Primary Sources

Text Books

On-line Glossary

On-line Images

On-line Forum

Sample Syllabi

Core Studies 4 faculty use a variety of materials and resources to meet the objectives of the course:


The Shaping of the Modern World from the Enlightenment to the Present, 3rd. edition (Pearson Custom Publishing, 1889), a collection of documents compiled by the History Department
The Internet Modern History Source Book, an extensive collection of on-line sources by Paul Halsall



Duiker, William J.  & Jackson J. Spielvogel, World History, Vol. II: Since 1500 (2nd ed.,  Belmont CA: West/Wadsworth, 1998). Based on Spielvogel, Western Civilization; but with the European material on politics, culture, art in 17th-18th centuries, industrialization, nation-building and culture in the 19th century  greatly condensed (the French Revolution shrinks from 20 pages to 8), and the World wars and interwar era in the 20th; in exchange several new chapters are added on discovery and trade, the Islamic world, Asia.  The post-1945 period is greatly expanded.

McKay, John P., Bennett D. Hill & John Buckler, A History of Western Society, 6th ed., (Boston-New York: Houghton Mifflin, 1999.) An exceedingly popular textbook nationally, with  notable concentration on society and culture, with excellent chapters on the agricultural revolution and its social impact (#17), women and family in the 18th and 19th centuries (##20, 24), and ideas in the twentieth century (#28).  The same authors’ History of World Societies consists of the Western book plus additional chapters on the U.S. and non-Western regions, which makes it more global but, according to one faculty user, “exceedingly long.”

King, Margaret L. , Western Civilization: A Social and Cultural History, Vol. 2: 1500-The Present (Prentice Hall, Upper Saddle River, New Jersey, 2000)

Stavrianos, L. S. The World Since 1500: A Global History, 8th ed., Upper Saddle River, NJ: Prentice Hall, 1999 (vol. 2 of A Global History: From Prehistory to the 21st Century). A true global history, beginning with the expansion of Iberia and North Atlantic Europe into the Americas, and of Russia into Asia as a gateway to global unity, after which two chapters on western European culture and politics are followed by several on other regions.  The final part, dealing with 1914 to the present, stresses world wars, economics, and decolonization.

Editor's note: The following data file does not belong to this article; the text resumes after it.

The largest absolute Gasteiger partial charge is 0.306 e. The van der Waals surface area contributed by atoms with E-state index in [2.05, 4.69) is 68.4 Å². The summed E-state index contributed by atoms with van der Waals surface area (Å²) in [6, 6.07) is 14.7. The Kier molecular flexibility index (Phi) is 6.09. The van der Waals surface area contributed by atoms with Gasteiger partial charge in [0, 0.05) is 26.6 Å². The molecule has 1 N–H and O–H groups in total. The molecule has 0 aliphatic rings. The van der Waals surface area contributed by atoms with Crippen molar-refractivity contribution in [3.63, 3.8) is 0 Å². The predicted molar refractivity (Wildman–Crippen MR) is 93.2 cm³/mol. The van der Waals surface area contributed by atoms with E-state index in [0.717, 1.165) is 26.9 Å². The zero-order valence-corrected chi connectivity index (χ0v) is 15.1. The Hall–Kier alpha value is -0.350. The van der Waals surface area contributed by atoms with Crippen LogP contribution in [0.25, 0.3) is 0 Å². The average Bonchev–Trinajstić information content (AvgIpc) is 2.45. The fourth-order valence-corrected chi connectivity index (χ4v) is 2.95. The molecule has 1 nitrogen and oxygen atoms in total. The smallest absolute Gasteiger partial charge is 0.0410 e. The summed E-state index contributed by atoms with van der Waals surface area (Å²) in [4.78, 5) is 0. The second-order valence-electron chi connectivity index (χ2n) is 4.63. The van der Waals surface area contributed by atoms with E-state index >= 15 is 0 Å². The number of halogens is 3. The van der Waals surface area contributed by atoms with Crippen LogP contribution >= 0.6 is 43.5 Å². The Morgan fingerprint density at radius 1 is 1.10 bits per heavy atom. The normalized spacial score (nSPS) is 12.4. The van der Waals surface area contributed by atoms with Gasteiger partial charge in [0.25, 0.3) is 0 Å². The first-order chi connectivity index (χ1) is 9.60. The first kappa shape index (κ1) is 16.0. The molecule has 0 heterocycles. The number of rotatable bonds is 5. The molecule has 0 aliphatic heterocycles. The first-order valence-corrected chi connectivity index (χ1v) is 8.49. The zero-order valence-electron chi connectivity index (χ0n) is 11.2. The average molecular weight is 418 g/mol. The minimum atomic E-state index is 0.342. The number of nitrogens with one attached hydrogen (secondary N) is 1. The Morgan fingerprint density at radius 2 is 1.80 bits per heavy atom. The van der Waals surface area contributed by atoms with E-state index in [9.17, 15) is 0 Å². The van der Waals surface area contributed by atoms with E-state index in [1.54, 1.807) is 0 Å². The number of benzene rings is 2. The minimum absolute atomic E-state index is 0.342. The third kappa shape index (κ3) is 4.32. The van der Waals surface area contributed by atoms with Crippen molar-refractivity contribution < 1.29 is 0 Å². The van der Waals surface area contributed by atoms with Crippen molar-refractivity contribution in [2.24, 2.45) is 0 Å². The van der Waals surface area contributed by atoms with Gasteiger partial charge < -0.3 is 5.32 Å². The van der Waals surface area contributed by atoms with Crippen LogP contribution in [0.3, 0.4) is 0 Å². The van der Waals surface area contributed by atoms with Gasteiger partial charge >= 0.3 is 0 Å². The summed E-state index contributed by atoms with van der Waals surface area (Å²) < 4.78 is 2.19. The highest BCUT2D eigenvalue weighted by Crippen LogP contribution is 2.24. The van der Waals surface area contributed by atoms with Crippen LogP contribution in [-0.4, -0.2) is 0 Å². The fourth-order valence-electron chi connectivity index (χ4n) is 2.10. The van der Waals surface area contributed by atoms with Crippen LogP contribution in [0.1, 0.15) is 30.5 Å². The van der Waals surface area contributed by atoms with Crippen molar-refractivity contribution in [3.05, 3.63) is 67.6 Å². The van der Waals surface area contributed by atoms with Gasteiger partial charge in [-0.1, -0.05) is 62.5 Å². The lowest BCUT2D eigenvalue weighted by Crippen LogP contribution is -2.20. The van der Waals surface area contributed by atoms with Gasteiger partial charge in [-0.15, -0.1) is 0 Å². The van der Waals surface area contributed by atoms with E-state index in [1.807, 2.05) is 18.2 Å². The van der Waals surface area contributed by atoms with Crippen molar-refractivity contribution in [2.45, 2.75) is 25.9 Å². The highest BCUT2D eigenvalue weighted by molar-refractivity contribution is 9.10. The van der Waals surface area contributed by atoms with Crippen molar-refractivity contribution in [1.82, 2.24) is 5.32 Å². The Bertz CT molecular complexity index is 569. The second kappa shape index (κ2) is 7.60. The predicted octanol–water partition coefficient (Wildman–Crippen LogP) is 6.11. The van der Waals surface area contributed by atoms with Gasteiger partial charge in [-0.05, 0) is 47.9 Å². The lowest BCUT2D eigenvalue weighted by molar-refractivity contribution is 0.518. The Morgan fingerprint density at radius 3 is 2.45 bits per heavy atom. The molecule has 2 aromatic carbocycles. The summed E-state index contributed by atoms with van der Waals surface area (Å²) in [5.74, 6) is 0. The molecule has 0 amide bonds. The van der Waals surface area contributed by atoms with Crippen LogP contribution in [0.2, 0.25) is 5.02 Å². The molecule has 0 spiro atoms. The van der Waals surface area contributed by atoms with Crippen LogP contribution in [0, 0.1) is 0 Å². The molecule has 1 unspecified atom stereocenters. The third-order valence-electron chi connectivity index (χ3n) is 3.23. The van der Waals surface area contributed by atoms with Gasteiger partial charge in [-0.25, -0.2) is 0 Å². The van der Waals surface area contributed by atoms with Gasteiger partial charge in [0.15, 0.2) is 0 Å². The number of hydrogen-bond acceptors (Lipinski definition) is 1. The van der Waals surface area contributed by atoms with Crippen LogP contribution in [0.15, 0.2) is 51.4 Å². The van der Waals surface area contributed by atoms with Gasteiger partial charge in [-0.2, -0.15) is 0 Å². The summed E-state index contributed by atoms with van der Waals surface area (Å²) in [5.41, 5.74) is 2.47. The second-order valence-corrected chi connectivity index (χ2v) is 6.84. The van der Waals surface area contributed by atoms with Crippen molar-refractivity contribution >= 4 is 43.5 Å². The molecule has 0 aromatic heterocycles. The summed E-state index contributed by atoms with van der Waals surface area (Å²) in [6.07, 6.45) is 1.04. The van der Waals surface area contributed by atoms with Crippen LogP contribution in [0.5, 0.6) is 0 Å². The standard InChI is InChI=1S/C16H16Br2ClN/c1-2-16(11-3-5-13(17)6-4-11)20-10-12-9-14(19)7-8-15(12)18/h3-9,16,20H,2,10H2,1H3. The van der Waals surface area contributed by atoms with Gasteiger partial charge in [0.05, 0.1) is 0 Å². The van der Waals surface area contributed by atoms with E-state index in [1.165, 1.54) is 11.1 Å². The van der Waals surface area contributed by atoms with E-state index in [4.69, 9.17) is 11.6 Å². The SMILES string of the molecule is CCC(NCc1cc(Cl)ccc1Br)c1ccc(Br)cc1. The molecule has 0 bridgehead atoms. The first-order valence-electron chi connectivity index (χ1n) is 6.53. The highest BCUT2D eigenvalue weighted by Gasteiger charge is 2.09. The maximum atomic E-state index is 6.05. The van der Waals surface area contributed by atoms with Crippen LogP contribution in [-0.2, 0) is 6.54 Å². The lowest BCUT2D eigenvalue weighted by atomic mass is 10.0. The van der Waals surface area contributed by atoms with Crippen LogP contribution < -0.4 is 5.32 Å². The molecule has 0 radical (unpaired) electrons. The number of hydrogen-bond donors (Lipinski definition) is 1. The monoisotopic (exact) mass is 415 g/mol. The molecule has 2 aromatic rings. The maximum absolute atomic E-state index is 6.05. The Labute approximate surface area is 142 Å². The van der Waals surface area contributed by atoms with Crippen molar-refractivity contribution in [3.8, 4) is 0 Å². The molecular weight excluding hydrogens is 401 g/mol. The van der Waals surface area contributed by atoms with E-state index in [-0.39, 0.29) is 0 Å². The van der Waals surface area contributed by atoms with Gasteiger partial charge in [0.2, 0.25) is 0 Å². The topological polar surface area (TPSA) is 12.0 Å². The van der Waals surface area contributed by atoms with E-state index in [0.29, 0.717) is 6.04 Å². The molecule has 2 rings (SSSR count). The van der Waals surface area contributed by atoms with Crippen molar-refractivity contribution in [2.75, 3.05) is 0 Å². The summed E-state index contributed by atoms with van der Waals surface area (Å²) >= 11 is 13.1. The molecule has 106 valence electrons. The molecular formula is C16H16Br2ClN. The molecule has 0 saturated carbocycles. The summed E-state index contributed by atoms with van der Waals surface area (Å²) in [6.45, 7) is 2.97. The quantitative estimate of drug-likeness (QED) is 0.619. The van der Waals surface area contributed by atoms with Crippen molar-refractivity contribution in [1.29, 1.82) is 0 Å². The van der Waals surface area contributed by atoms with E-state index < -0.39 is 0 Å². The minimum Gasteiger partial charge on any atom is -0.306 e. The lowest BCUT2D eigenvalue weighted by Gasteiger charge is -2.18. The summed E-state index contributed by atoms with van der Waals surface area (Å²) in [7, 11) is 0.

Sullivan, Richard E., Dennis Sherman, & John B. Harrison, A Short History of Western Civilization, vol. 2: since 1600 (8th ed., New York: McGraw Hill, 1994) Brief overview of western history, from 1600-present in about 360 pages (compared to the more usual 450-500). Adequate illustrations/maps in B/W.  Gives full, separate chapters to American and French Revolutions, and a further chapter to U.S. history in the period 1800-1920; deals with political history of period 1815-1914  in four brief, distinct chapters of 11-12 pages each, and devotes two separate chapters to nineteenth century ideas (one on religion and science, one on thought and culture generally).  With this dutiful attention to political narrative and intellectual history, there is a corresponding de-emphasis of social and economic matters, especially in the twentieth century, where the coverage is political except for brief sections on ideas in one whole chapter and a few pages of another.